Well, he had to beg now. Nothing new. After asking a few total strangers for help, concocting an elaborate story of how his expensive leather wallet with all his cash… “Can you believe it, my brother! 50,000 Naira gone like that! Plus my ATM cards, not one, not two…three for God’s sake!”… Plus his new Android phone that was nestling in his pocket. He lied that his car was at the mechanic’s and that it had broken down this morning. They sympathized with him in their utter shock, that he should just accept that this was his bad day and that happened once in a while.

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“God will punish these barawos! How much do you need, my brother?” the elderly man among them asked with concern.
“I just need 300 Naira to get to the mechanic and grab my car. So please, if you can help me, God will bless you infinitely.”
It took four people to contribute the said amount. They prayed for him and bid him good luck on his way.
Finally on the bus, and safely away from his gullible and generous helpers, Ishola laughed. What outrageous story! What car? What money? What Android phone? All he had to manage was this little, almost lifeless phone. But that was the only way he could get help, he said to himself. The people of this country were just something else. You approach them without effectively affecting their sympathy and they’ll see you as a good-for-nothing lazy human being, with no job and nothing to do but to go around begging strangers for money. And if not for his expensive look, he’d never had pulled it off. He was so glad he had some little change to buy some groundnuts and bananas on the roadside. When he finally got home to his one-room shabby-looking apartment, his roommate, Elton, wasted no time in pouncing on him.
“Ishola, sharperly remove all the cloth make I return them quickly, biko. Oga Samson just dey call my number since morning say where the cloth he give me make I wash and the shoes wey he say make I polish. You know that man, he fit just reduce my salary because of small mistake!”
Ishola hurriedly took the clothes and shoes off. Sadly, they had to be returned.
“I beg tell me say you don land the job, na!” Elton said excitedly, “with that your first class wey you carry from university and that your flu-flu English.”
“You mean fluent English. They didn’t give me the job…”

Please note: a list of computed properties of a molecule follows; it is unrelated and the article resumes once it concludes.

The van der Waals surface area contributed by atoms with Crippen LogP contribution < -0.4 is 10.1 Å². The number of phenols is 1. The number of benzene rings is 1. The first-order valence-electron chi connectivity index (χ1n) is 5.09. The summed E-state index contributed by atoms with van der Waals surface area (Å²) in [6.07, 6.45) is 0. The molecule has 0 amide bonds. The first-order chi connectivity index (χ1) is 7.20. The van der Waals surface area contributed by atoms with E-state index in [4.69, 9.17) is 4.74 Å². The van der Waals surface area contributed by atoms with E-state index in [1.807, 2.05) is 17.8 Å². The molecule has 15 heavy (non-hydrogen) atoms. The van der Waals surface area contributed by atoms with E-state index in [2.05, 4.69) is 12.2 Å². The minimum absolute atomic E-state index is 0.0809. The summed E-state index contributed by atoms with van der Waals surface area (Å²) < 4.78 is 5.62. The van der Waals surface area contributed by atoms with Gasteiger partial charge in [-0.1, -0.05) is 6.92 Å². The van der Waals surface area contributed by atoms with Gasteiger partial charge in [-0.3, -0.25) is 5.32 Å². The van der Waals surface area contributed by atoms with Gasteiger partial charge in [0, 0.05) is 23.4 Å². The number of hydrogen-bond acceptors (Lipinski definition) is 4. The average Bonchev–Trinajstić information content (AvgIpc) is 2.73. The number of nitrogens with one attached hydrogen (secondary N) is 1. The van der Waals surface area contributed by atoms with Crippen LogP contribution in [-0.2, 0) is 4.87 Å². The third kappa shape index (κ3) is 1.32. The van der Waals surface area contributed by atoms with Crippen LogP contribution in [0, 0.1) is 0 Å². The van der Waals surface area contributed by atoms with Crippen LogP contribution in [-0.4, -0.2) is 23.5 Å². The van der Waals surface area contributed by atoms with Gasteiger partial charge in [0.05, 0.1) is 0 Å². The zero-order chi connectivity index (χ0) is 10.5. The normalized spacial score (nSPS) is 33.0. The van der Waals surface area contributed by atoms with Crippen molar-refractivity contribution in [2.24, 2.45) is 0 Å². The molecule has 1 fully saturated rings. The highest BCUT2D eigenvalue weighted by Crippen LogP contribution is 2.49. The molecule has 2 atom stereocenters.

By the time Ishola had finished his story, Elton had hissed like fifty times and retorted a hundred swear words. He couldn’t understand why things should be so hard after a proper degree and years of good education. What was the use of all that then? Soon enough, Ishola was left alone in the apartment, deeply depressed. He wondered when next he’d get another job opportunity and if he’d be lucky again to dress properly. It was all just so demoralizing, the way the country system worked. This was his fourth interview after three years of passing out in flying colours from the state university. He’d had so much hope. He’d worked so hard. He was beginning to understand why some people would go into online scamming, theft and prostitution. The situation was really dire. Nothing was looking promising anymore. He laid down on his worn out mattress that was placed on the floor and removed his T-shirt. The weather was unbearably hot. There was no electric fan in the room. In short, there was no electricity to start with. Electricity in this part of the world was an August visitor. What would he do with his life now? Well, one thing he was too proud to do was make money dishonestly. His grandmother’s ghost will rise up out of the dust and slap the nonsense out of him. She had broke her back to make sure he got a good education, to bring him up as a decent man. He would make her proud. He conjured up the belief that he’d get a better job opportunity soon, one without the stench of nepotism, or favoritism, or terrorism… Or any other bad kind of “ism”.
He lifted his seriously battered phone to his face and started to dail Mary’s number when it came vividly and suddenly to him that she was from Niger-Delta…

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“Hello… Mary on the line… ” Her gentle sweet voice came on accompanying a tightness of pleasure around Ishola’s chest, and the vague feeling that there must be butterflies in his belly… And also, that all too familiar feeling down below…
So what if they were from different tribes… Who cared!